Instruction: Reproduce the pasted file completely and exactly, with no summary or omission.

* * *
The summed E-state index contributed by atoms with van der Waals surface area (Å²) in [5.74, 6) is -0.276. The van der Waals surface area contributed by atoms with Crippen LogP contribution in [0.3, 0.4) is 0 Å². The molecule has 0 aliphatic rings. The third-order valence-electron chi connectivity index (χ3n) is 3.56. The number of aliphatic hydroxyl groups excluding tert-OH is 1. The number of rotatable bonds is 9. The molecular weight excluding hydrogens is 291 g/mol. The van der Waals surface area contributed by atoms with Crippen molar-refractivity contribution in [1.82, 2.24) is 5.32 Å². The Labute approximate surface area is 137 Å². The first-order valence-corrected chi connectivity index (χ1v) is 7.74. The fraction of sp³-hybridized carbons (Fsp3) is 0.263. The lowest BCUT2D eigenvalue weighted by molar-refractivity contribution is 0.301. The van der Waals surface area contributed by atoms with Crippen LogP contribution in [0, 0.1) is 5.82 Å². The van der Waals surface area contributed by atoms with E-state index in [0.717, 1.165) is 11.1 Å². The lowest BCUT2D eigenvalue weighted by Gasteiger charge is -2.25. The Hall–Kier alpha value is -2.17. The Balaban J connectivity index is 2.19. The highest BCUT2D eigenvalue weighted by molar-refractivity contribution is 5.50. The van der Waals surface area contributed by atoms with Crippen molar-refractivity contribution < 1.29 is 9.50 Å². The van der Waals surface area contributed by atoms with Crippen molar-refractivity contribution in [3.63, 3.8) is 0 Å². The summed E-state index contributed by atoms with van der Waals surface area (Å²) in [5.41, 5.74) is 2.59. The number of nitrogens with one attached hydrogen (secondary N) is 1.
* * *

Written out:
The summed E-state index contributed by atoms with van der Waals surface area (Å²) in [5.74, 6) is -0.276. The van der Waals surface area contributed by atoms with Crippen LogP contribution in [0.3, 0.4) is 0 Å². The molecule has 0 aliphatic rings. The third-order valence-electron chi connectivity index (χ3n) is 3.56. The number of aliphatic hydroxyl groups excluding tert-OH is 1. The number of rotatable bonds is 9. The molecular weight excluding hydrogens is 291 g/mol. The van der Waals surface area contributed by atoms with Crippen molar-refractivity contribution in [1.82, 2.24) is 5.32 Å². The Labute approximate surface area is 137 Å². The first-order valence-corrected chi connectivity index (χ1v) is 7.74. The fraction of sp³-hybridized carbons (Fsp3) is 0.263. The lowest BCUT2D eigenvalue weighted by molar-refractivity contribution is 0.301. The van der Waals surface area contributed by atoms with Crippen LogP contribution in [0, 0.1) is 5.82 Å². The van der Waals surface area contributed by atoms with E-state index in [0.717, 1.165) is 11.1 Å². The lowest BCUT2D eigenvalue weighted by Gasteiger charge is -2.25. The Hall–Kier alpha value is -2.17. The Balaban J connectivity index is 2.19. The highest BCUT2D eigenvalue weighted by molar-refractivity contribution is 5.50. The van der Waals surface area contributed by atoms with Crippen molar-refractivity contribution < 1.29 is 9.50 Å². The van der Waals surface area contributed by atoms with Crippen molar-refractivity contribution in [3.63, 3.8) is 0 Å². The summed E-state index contributed by atoms with van der Waals surface area (Å²) in [5.41, 5.74) is 2.59. The number of nitrogens with one attached hydrogen (secondary N) is 1.